- Author: Kathy Keatley Garvey
So wrote Helene Dillard, dean of CA&ES, in her October column paying tribute to six outstanding individuals who will be honored at an awards dinner and ceremony on Nov. 3 in the Activities and Recreation Center ballroom, UC Davis.
It's an amazing group of individuals! And two of them are entomologists: one is known for his expertise on honey bees and the other, for his expertise on butterflies.
Honey geneticist and UC Davis doctoral alumnus Robert E. Page Jr., winner of the Exceptional Emeriti Award, is known by his colleagues as “the leading honey bee geneticist in the world." (See news article of Oct. 26 on the Department of Entomology and Nematology website and the Oct. 28 post on the Bug Squad blog.)
Butterfly collector Bill Patterson and his wife, Doris Brown, of Sacramento are winners of the CA&ES' "Friend of the College Award." They are longtime friends and supporters of the Bohart Museum, which houses a global collection of eight million insect specimens and is the seventh largest insect museum in North America.
The couple recently donated $1 million to support the museum's insect collection, a gift that will provide the museum with the financial security to support staff and resources, according to Lynn Kimsey, director of the Bohart Museum and a UC Davis distinguished professor of entomology.
"Doris and Bill have been incredibly supportive of the Bohart," Kimsey told us. "Bill has collected butterflies and moths for many years and sees the museum as the place he wants to be home to his collection. Doris isn't a collector herself, but she strongly supports his interests and has been enthusiastic about his collection coming here as a permanent home."
Patterson, a native of Oakland, began collecting butterflies at age 6. He received his bachelor's degree in entomology from the University of Arizona, Tucson, in 1962. He worked as a technician for UC Davis entomology professor Howard McKenzie from 1958 to 1968, retiring from UC Davis in 1963. Patterson also holds a teaching credential from Sacramento State University and taught math and science for 15 years as a substitute teacher, retiring from teaching in 1985.
Doris Brown, born in Seattle, holds a bachelor of arts degree in political science from Washington State University, Pullman, Wash. She also has a master's degree in counseling. She worked as an analyst and manager for the federal and state government and a private consulting firm. She retired as the chief of Fiscal Programs Division, California Employment Development Department.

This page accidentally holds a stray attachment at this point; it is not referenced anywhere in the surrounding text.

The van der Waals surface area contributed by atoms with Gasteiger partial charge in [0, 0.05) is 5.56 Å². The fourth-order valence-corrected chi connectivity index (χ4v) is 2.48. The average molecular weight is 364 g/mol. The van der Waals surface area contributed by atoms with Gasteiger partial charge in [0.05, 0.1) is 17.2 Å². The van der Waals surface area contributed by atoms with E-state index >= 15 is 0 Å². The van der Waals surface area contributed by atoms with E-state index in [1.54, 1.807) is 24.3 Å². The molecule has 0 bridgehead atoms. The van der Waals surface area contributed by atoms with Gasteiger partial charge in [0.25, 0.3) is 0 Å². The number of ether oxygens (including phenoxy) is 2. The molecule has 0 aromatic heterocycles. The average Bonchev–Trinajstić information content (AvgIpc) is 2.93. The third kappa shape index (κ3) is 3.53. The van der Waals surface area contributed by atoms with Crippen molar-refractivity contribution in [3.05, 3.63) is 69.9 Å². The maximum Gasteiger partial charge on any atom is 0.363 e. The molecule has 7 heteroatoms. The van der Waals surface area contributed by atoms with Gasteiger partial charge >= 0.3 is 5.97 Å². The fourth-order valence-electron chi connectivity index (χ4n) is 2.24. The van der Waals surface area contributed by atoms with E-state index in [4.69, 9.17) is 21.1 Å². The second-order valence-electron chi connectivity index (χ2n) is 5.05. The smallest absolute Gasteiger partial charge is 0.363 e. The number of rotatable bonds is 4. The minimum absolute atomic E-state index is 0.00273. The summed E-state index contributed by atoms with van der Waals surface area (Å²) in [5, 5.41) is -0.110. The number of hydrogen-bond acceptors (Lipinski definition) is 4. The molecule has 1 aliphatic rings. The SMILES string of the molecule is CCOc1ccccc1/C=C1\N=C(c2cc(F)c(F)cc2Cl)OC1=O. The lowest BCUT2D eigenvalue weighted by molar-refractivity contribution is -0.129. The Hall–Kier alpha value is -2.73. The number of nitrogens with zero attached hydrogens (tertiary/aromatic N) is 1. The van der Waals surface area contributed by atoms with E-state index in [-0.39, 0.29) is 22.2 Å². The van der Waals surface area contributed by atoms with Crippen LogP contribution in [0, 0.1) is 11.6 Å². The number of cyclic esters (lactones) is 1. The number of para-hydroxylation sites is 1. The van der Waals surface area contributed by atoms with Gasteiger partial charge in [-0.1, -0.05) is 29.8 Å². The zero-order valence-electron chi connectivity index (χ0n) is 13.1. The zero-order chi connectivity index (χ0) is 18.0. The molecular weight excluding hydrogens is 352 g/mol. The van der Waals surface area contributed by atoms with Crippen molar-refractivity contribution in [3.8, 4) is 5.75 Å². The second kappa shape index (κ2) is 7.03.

They hope their donation will help educate the community about the importance of butterflies and moths. Patterson told Ashley Han in a CA&ES news story: “I believe scientifically valuable collections should not stay in private hands. The museum is the perfect place for my collection to be permanently protected and studied."
The Bohart Museum, founded in 1946 and located in Room 1124 of the Academic Surge Building, 455 Crocker Lane, UC Davis campus, is named for UC Davis professor and noted entomologist Richard Bohart. It is open to the public from 8 a.m. to noon, and 1 to 5 p.m., Mondays through Thursdays.
In addition to the trio of Bill Patterson/Doris Brown and Rob Page, the 2022 recipients of Awards of Distinction are:
- Alumnus of the Year, Marko Zaninovich (Class of 1964)
- Exceptional Faculty Award, Daniel Sumner, the Frank H. Buck, Jr. Distinguished Professor of Agricultural and Resource Economics
- Exceptional Staff Award, Shannon Tanguay, budget fiscal officer with CA&ES. (See more on CA&ES website)
Another entomologist, Jeff Smith, the volunteer curator of the Lepidoptera collection at the Bohart Museum, won the "Friend of the College Award" in 2015. (See news story)
CA&ES is known throughout the world for its expertise, educational opportunities, and contributions to society, according to its website announcing the 2022 winners. "Much of that is due to the great dedication and efforts of our faculty, staff, students, alumni and friends of the college."